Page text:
TEP Staff Directory

The Teaching Engagement Program is UO’s faculty and graduate-student professional teaching development office. It works to define, develop, holistically evaluate, acknowledge, and leverage teaching excellence to achieve the fullest promise of a UO education. It was founded in 1987 by the Center for Academic Learning Services in response to grassroots efforts by faculty to get more support for their teaching. Now it is part of the Office of the Provost.

TEP supports teachers across rank and discipline, building an inclusive, engaged, and research-informed campus-wide teaching culture. It creates occasions for faculty and graduate student instructors to develop and refresh their pedagogy in dialogue with one another; to engage with campus, national, and scholarly conversations about excellence in higher education; and to use teaching insights to inform UO policy and core curriculum renewal. 

Photo of Lee Rumbarger

Lee Rumbarger

Associate Vice Provost for Teaching Engagement
Lee Rumbarger directs UO’s professional teaching development program, including TEP’s slate of events and network of faculty learning and leadership communities (CAITs), which form around key teaching issues—for example, teaching high-challenge gateway courses and teaching about difference and inequality. She partners with the Teaching Academy board to host UO’s distinguished teachers quarterly as an advisory group to the provost and chairs the Provost’s Teaching Success group. Lee serves on the Senate core education and teaching evaluation committees. She holds a Ph.D. in English from the University of Texas at Austin and has worked in administrative and teaching roles at Vassar College and the University of Exeter in the UK.
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Laurel Bastian

Faculty Consultant
Laurel supports instructors in meeting their teaching/learning goals with a focus on inclusion and equity grounded in both 1) what students explicitly tell us they need to succeed and 2) respect for instructor values, positionalities, and teaching contexts (including constraints). Areas of expertise include Universal Design, trauma-informed pedagogy, designing participation and active learning for equity, and pedagogical strategies that support wellbeing. She serves on the Disability Studies Executive Board, the ICT Accessibility Committee, and co-chairs the Instructional and Administrative Content Accessibility Advisory Collaborative. She is a proud Autistic ADHD educator, holds an MFA from UW-Madison, and was a Senior Lecturer there, teaching writing and communications courses for a decade. She also founded and taught with the Writers in Prisons Project.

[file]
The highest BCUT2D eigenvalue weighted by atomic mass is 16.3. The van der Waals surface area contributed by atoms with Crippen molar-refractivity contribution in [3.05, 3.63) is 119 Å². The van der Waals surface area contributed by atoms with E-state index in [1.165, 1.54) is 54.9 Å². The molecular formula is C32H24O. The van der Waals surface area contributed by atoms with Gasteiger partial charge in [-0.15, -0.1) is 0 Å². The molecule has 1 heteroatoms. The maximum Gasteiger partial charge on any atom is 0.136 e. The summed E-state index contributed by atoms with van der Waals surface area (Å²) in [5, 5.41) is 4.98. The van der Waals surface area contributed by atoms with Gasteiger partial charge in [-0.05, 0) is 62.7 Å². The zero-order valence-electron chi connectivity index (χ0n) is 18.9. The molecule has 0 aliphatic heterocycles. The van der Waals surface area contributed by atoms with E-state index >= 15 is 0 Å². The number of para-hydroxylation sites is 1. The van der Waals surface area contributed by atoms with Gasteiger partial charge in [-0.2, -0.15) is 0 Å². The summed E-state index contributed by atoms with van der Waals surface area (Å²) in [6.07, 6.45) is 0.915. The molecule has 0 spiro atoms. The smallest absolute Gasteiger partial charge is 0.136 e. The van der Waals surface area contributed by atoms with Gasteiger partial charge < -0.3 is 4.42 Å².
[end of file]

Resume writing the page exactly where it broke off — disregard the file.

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Austin Hocker

Director for Research and Assessment
Austin Hocker leads the Teaching Engagement Program’s efforts to create and support a culture of inquiry into student learning. He leads assessment projects for core-education requirements, supports academic units' assessment work, and partners with faculty to design and implement scholarship of teaching and learning projects. Austin holds a BS in exercise science from Linfield College, and MS and PhD degrees in human physiology from the University of Oregon. Additionally, he teaches courses on evidence-based science teaching to graduate and undergraduate students.
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Pam Joslin

Executive Assistant
Pam Joslin is the executive assistant for Lee Rumbarger, assistant vice provost for teaching engagement. In addition to managing Lee’s calendar, she provides administrative support for the Teaching Engagement Program. Prior to this position, Pam provided administrative support with Sponsored Projects Services at the University of Oregon.
Photo of Julie Mueller

Julie Mueller

Faculty Consultant

Julie Mueller is a faculty consultant in the Teaching Engagement Program. Her work focuses on improving learning and overall student success by spotlighting the results of research on teaching and learning.  To this end, she facilitates reading groups, incorporates research results into workshops, and highlights them in written work with the ultimate goal of helping members of the UO community incorporate those results into their own teaching. In the FIG course she teaches, Julie also works to help students develop the skills they need to succeed in college. She holds MS and Ph.D. degrees in physical chemistry from Cornell University, did postdoctoral work at the University of Chicago and was a member of the chemistry faculty at Santa Clara University before moving to Eugene.

image of Jason Schreiner

Jason Schreiner

Associate Director
Jason Schreiner leads many of the Teaching Engagement Program's support programs and project initiatives, including inclusive teaching efforts, faculty development for teaching the US: Difference, Inequality and Agency core education requirement, the UO Graduate Teaching Initiative, and the annual GE Day of Teaching during fall orientation.  He facilitates numerous workshops, trainings, and events, regularly teaches a graduate course on engaged pedagogy, and serves as a facilitator for TEP’s CAIT network of faculty learning and leadership communities. Additionally, he teaches courses for the UO Environmental Studies Program and a First-Year Interest Group on "Just Futures" for incoming UO students each fall.